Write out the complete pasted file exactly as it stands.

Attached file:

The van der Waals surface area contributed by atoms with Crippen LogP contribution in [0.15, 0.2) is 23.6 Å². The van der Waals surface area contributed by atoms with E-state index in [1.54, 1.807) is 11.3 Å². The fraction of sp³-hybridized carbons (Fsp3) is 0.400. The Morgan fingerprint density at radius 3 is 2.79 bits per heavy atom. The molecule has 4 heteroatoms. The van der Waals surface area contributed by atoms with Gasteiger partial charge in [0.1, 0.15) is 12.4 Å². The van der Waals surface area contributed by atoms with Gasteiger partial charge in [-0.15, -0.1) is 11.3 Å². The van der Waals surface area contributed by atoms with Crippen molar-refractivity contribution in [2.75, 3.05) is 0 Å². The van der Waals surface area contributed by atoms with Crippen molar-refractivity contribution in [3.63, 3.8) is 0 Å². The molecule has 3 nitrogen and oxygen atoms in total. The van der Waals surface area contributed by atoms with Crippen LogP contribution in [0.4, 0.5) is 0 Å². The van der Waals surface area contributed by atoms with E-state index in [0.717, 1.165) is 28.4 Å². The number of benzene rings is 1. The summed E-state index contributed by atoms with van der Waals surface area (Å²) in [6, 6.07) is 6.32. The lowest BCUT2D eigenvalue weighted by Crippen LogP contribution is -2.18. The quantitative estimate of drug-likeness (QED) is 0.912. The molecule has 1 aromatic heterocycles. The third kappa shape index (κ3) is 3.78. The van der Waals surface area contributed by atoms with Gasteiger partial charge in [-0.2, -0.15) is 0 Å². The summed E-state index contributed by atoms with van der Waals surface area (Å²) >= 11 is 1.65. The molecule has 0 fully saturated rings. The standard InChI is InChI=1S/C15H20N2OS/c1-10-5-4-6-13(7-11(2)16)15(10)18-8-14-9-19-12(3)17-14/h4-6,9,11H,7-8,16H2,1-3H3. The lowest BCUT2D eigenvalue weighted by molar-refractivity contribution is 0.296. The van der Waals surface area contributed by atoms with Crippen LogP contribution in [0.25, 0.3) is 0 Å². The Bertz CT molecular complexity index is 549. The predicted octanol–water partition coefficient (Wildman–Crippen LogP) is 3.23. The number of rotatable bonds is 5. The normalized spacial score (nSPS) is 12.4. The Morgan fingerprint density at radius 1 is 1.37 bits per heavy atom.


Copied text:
The van der Waals surface area contributed by atoms with Crippen LogP contribution in [0.15, 0.2) is 23.6 Å². The van der Waals surface area contributed by atoms with E-state index in [1.54, 1.807) is 11.3 Å². The fraction of sp³-hybridized carbons (Fsp3) is 0.400. The Morgan fingerprint density at radius 3 is 2.79 bits per heavy atom. The molecule has 4 heteroatoms. The van der Waals surface area contributed by atoms with Gasteiger partial charge in [0.1, 0.15) is 12.4 Å². The van der Waals surface area contributed by atoms with Gasteiger partial charge in [-0.15, -0.1) is 11.3 Å². The van der Waals surface area contributed by atoms with Crippen molar-refractivity contribution in [2.75, 3.05) is 0 Å². The van der Waals surface area contributed by atoms with Crippen molar-refractivity contribution in [3.63, 3.8) is 0 Å². The molecule has 3 nitrogen and oxygen atoms in total. The van der Waals surface area contributed by atoms with Crippen LogP contribution in [0.4, 0.5) is 0 Å². The van der Waals surface area contributed by atoms with E-state index in [0.717, 1.165) is 28.4 Å². The number of benzene rings is 1. The summed E-state index contributed by atoms with van der Waals surface area (Å²) in [6, 6.07) is 6.32. The lowest BCUT2D eigenvalue weighted by Crippen LogP contribution is -2.18. The quantitative estimate of drug-likeness (QED) is 0.912. The molecule has 1 aromatic heterocycles. The third kappa shape index (κ3) is 3.78. The van der Waals surface area contributed by atoms with Gasteiger partial charge in [-0.2, -0.15) is 0 Å². The summed E-state index contributed by atoms with van der Waals surface area (Å²) >= 11 is 1.65. The molecule has 0 fully saturated rings. The standard InChI is InChI=1S/C15H20N2OS/c1-10-5-4-6-13(7-11(2)16)15(10)18-8-14-9-19-12(3)17-14/h4-6,9,11H,7-8,16H2,1-3H3. The lowest BCUT2D eigenvalue weighted by molar-refractivity contribution is 0.296. The van der Waals surface area contributed by atoms with Crippen LogP contribution in [0.25, 0.3) is 0 Å². The Bertz CT molecular complexity index is 549. The predicted octanol–water partition coefficient (Wildman–Crippen LogP) is 3.23. The number of rotatable bonds is 5. The normalized spacial score (nSPS) is 12.4. The Morgan fingerprint density at radius 1 is 1.37 bits per heavy atom.